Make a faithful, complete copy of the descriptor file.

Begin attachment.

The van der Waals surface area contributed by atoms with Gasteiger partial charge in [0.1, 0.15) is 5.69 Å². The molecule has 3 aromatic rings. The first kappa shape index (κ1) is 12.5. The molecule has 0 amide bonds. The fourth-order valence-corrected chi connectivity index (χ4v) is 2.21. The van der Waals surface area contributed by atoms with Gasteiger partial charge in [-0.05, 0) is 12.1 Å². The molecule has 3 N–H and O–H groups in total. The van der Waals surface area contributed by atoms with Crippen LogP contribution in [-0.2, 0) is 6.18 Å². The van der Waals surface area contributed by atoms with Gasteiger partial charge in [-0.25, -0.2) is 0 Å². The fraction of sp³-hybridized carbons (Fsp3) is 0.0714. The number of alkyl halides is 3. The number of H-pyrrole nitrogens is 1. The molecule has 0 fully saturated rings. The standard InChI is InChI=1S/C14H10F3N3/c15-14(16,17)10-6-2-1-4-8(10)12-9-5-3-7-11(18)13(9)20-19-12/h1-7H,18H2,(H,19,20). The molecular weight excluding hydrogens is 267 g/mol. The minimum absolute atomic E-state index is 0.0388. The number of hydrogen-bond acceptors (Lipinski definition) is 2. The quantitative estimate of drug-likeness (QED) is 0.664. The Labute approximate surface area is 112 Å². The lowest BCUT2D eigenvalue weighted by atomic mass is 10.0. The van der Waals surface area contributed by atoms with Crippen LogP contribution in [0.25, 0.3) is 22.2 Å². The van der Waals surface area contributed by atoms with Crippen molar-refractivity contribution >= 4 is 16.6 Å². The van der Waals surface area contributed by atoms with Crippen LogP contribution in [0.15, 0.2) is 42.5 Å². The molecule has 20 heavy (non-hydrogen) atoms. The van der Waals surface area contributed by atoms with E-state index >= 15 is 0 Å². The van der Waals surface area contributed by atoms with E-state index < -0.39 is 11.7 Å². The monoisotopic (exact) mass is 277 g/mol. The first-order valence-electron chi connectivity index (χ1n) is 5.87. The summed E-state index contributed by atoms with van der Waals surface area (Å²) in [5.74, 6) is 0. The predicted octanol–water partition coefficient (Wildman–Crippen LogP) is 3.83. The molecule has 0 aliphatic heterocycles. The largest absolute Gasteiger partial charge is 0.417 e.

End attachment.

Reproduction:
The van der Waals surface area contributed by atoms with Gasteiger partial charge in [0.1, 0.15) is 5.69 Å². The molecule has 3 aromatic rings. The first kappa shape index (κ1) is 12.5. The molecule has 0 amide bonds. The fourth-order valence-corrected chi connectivity index (χ4v) is 2.21. The van der Waals surface area contributed by atoms with Gasteiger partial charge in [-0.05, 0) is 12.1 Å². The molecule has 3 N–H and O–H groups in total. The van der Waals surface area contributed by atoms with Crippen LogP contribution in [-0.2, 0) is 6.18 Å². The van der Waals surface area contributed by atoms with Gasteiger partial charge in [-0.25, -0.2) is 0 Å². The fraction of sp³-hybridized carbons (Fsp3) is 0.0714. The number of alkyl halides is 3. The number of H-pyrrole nitrogens is 1. The molecule has 0 fully saturated rings. The standard InChI is InChI=1S/C14H10F3N3/c15-14(16,17)10-6-2-1-4-8(10)12-9-5-3-7-11(18)13(9)20-19-12/h1-7H,18H2,(H,19,20). The molecular weight excluding hydrogens is 267 g/mol. The minimum absolute atomic E-state index is 0.0388. The number of hydrogen-bond acceptors (Lipinski definition) is 2. The quantitative estimate of drug-likeness (QED) is 0.664. The Labute approximate surface area is 112 Å². The lowest BCUT2D eigenvalue weighted by atomic mass is 10.0. The van der Waals surface area contributed by atoms with Crippen LogP contribution in [0.25, 0.3) is 22.2 Å². The van der Waals surface area contributed by atoms with Crippen molar-refractivity contribution >= 4 is 16.6 Å². The van der Waals surface area contributed by atoms with Crippen LogP contribution in [0.15, 0.2) is 42.5 Å². The molecule has 20 heavy (non-hydrogen) atoms. The van der Waals surface area contributed by atoms with E-state index >= 15 is 0 Å². The van der Waals surface area contributed by atoms with E-state index < -0.39 is 11.7 Å². The monoisotopic (exact) mass is 277 g/mol. The first-order valence-electron chi connectivity index (χ1n) is 5.87. The summed E-state index contributed by atoms with van der Waals surface area (Å²) in [5.74, 6) is 0. The predicted octanol–water partition coefficient (Wildman–Crippen LogP) is 3.83. The molecule has 0 aliphatic heterocycles. The largest absolute Gasteiger partial charge is 0.417 e.